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Discussion Starter #1
I have a question about hardness of bullets.

I have my own wheelweight s, Bull-X, E & E, D & J, and Leadhead bullets to play with. I've tried all of them in the vise placing them base to base to see which resists deformation more than any other.  All of the commercial bullets seem to be very close in hardness and all mash the wheelweights. The last casting I did, I dropped the hot bullets from my mold about 3 feet into cold water. These bullets seem to be much harder than the commercial bullets.

Is this a good thing? Is there any advantage to doing it or am I being bad?

Old Jim
 

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Old Jim,
         Nothing wrong at all water quenching those WW Bullets, unless you're against having a harder, more rounded bullet that will speed up your casting production <!--emo&;)--><img src="http://beartoothbullets.com/iB_html/non-cgi/emoticons/wink.gif" border="0" valign="absmiddle" alt=';)'><!--endemo--> .

         Water quenching will up your BHN to about 19-21, depending on factors such as alloy and mold temp., and the WW alloy itself (antimony content), as this can vary slightly from different WW manufacturers. Bullets cast from WW, without water quenching, are usually 10-12 BHN. Harder bullets can be driven faster without leading your barrel. This is alot easier and faster than oven heat treating your bullets.

          Your bullets will be rounder as they solidify instantly as they hit the water, rather than dropping from the mold onto whatever surface you  choose, to cool.( when casting large bullets, I float a sponge on the water surface of my 5 gallon bucket, to slow the fall of the bullet from hitting the bucket bottom.)

            Water quenched WW will maintain their hardness for approx. 6-12 months, before they age soften to about 17 BHN, where they will stay that hard almost indefinitely.

             Lastly, your production will increase, as you can drop your bullets from the mold once the spru hardens, rather than waiting long enough to drop them, to prevent deformation.

              So Old Jim, keep up the good work ! Water quenching your bullets has many beneficial benefits that you and your guns will enjoy.

                                 Jeff
 

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Discussion Starter #3
Cast and blast, I was reading this for about the 10th time. How do you oven temper bullets?
Old Jim
 

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Old Jim,
         I have never oven tempered, or heat treated cast bullets. Never had the need to, when water quenching. The trick to consistent water quenched bullets is stable mold and alloy temperature. This means only using alloy once it has reached desired temp., and not adding to the pot until you are finished. Adding to the pot(discarded sprues) takes energy away from the alloy to re-melt, hence, a cooler, inconsistent alloy temperature.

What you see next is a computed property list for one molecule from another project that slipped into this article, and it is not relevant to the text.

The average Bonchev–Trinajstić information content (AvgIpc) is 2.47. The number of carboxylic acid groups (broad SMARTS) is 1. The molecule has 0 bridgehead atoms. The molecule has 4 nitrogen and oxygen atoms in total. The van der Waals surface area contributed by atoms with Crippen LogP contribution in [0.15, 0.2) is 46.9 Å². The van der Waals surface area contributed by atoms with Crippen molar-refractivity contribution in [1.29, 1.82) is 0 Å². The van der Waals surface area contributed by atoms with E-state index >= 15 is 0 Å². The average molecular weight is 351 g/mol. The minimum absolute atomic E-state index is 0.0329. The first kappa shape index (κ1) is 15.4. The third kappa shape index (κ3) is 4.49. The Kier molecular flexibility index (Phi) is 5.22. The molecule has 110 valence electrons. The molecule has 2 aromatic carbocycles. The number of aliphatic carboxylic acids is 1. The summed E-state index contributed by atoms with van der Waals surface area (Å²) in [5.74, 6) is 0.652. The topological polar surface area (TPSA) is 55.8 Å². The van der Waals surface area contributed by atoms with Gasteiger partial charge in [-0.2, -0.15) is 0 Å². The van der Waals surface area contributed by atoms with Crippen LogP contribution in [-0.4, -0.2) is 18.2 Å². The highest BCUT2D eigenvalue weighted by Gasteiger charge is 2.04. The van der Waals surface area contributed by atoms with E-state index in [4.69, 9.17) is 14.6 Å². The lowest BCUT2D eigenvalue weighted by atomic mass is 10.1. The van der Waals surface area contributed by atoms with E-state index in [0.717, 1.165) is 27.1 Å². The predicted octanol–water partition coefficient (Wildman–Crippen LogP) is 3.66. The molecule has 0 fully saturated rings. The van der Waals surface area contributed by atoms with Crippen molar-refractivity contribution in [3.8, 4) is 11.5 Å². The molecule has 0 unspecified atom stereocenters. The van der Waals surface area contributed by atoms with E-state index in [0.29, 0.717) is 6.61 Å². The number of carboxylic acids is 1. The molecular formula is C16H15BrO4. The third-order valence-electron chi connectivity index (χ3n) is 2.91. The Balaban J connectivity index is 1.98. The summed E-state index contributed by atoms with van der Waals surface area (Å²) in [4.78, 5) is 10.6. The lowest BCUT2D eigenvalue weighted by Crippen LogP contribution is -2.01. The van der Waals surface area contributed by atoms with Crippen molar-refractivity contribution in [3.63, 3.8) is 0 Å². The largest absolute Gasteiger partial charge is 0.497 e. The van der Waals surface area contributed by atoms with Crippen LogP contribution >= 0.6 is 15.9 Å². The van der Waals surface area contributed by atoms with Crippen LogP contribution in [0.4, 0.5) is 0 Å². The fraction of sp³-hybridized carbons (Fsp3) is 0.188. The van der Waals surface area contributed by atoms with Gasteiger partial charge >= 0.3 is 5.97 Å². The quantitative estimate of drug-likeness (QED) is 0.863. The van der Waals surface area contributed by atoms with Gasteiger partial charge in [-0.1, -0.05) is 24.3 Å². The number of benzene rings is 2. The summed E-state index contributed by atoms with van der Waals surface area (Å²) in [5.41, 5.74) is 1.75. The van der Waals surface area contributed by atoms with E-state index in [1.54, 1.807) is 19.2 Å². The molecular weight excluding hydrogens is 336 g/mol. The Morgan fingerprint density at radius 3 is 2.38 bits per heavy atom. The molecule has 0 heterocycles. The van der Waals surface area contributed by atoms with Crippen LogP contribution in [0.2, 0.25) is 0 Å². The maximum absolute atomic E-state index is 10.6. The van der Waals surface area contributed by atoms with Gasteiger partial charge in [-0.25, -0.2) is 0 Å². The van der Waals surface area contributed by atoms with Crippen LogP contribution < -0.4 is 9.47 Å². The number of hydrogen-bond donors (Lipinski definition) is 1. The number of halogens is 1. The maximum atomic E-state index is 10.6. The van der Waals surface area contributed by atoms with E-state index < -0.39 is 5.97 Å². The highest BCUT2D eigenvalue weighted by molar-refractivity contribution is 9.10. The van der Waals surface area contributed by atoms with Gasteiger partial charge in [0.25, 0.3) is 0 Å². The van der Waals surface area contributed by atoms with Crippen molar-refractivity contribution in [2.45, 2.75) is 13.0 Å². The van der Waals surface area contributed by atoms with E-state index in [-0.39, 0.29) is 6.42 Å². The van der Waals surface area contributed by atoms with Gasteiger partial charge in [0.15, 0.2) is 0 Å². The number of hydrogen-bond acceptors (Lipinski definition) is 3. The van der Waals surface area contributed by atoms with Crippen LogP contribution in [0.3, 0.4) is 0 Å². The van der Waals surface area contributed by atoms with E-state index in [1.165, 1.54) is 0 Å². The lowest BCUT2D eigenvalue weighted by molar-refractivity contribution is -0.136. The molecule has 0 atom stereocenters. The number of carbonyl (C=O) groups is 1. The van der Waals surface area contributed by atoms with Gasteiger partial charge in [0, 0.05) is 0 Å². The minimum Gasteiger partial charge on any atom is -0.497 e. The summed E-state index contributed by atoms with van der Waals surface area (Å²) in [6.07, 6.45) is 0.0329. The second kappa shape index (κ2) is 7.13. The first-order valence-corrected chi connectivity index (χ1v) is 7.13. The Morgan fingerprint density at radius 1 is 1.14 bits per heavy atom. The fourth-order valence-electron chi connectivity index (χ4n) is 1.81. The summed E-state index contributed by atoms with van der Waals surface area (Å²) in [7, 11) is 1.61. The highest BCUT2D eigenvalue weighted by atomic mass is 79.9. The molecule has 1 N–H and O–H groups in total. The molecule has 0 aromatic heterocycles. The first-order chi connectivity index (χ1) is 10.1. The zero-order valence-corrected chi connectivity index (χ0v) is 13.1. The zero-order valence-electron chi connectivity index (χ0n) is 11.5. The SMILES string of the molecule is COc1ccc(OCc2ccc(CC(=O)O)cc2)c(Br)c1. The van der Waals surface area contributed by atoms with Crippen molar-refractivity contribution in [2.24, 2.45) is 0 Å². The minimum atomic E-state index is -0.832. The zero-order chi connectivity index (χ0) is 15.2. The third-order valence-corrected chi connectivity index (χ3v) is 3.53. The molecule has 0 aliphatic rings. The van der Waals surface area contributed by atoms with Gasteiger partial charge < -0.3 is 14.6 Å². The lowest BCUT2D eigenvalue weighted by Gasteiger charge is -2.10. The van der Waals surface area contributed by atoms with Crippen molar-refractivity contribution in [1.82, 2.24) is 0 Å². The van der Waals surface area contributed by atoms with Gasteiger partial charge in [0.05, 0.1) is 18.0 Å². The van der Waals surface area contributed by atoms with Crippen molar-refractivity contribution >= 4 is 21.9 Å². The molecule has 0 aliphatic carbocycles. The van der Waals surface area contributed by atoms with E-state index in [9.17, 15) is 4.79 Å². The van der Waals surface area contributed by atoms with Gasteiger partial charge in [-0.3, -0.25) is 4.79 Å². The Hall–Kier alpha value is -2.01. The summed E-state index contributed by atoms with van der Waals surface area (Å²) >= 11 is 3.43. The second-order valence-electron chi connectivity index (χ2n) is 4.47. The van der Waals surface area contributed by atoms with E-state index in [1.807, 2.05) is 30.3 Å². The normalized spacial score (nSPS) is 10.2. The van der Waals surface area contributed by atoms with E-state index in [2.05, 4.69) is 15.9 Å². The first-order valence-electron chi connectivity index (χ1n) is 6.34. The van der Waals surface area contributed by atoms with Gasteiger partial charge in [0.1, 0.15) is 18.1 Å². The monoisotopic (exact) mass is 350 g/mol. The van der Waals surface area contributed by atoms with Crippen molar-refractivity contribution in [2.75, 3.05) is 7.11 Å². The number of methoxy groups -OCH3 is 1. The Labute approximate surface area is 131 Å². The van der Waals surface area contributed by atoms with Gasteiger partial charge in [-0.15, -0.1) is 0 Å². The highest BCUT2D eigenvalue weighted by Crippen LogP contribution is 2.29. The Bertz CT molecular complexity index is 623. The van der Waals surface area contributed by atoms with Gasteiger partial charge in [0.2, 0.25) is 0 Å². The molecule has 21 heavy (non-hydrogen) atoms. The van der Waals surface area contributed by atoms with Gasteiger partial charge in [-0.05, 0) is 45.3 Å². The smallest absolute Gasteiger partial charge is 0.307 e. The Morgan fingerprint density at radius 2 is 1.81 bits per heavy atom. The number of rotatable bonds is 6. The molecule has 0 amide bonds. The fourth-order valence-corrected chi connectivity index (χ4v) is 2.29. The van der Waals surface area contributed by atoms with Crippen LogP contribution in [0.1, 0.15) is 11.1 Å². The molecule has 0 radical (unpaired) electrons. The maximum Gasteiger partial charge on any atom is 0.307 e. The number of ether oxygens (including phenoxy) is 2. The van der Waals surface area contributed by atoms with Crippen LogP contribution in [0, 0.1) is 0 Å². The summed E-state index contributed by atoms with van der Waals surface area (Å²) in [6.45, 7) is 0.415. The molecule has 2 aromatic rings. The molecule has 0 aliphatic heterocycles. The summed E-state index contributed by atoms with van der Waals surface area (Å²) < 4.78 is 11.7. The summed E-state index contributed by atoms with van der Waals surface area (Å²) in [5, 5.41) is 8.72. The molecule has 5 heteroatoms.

I only start water dropping bullets once the mold is nice and hot, and starts dropping slightly frosted bullets. I usually set the thermostat for the RCBS pot for 775 degrees. It usually only takes about 10-15 seconds for sprues to solidify to desired hardness with the aid of a small fan I hold the charged mold in front of. Again, the key is consistency in alloy and mold temp. and casting cycle speed. Using pure WW alloy, my water quenched bullets average between 19-22 BHN. Do not use the stick on type WW, as they are almost pure lead and will dilute the antimony content in the alloy. Antimony is what gives the WW its heat treating ability.

             However, oven heat treating is probably the way to go for the ultimate in consistent heat treating. There is more control to outside variables.Veral Smith's great book,"Jacketed Performance With Cast Bullets" suggests taking your cast bullets and baking them in an oven set at 450 degrees for one hour and then water quenching them in a bucket of cool water. Sound familiar ? This will give a BHN of approx. 35. Baking for 15 minutes yields a BHN of approx. 27. I highly reccomend this book as it goes into great detail on drawing or annealing the bullets to any desired hardness. Neat stuff !

             As I stated, I never found the need  to oven bake my bullets. I'm fully satisfied with the results acquired from mold dropped water quenched bullets. When I hear that oven timer ding, I want to eat, not quench bullets <!--emo&:D--><img src="http://beartoothbullets.com/iB_html/non-cgi/emoticons/biggrin.gif" border="0" valign="absmiddle" alt=':D'><!--endemo--> .

             Hope this helped you out.

                               Jeff
 

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Ya know I've not found much need to quench my bullets. The only calibers I've found that it paid off were the 375 Whelen and the 243 Winchester. Both of these I was loading to jacketed bullet velocities.
I don't quench any of my pistol bullets and none of my 45-70 bullets. I'm shooting fairly hot loads in the 45-70 and get no leading. I think that with sizing to 1 or 2 thousandths over bore size and a good bullet lube it's just not required.
Jim
 
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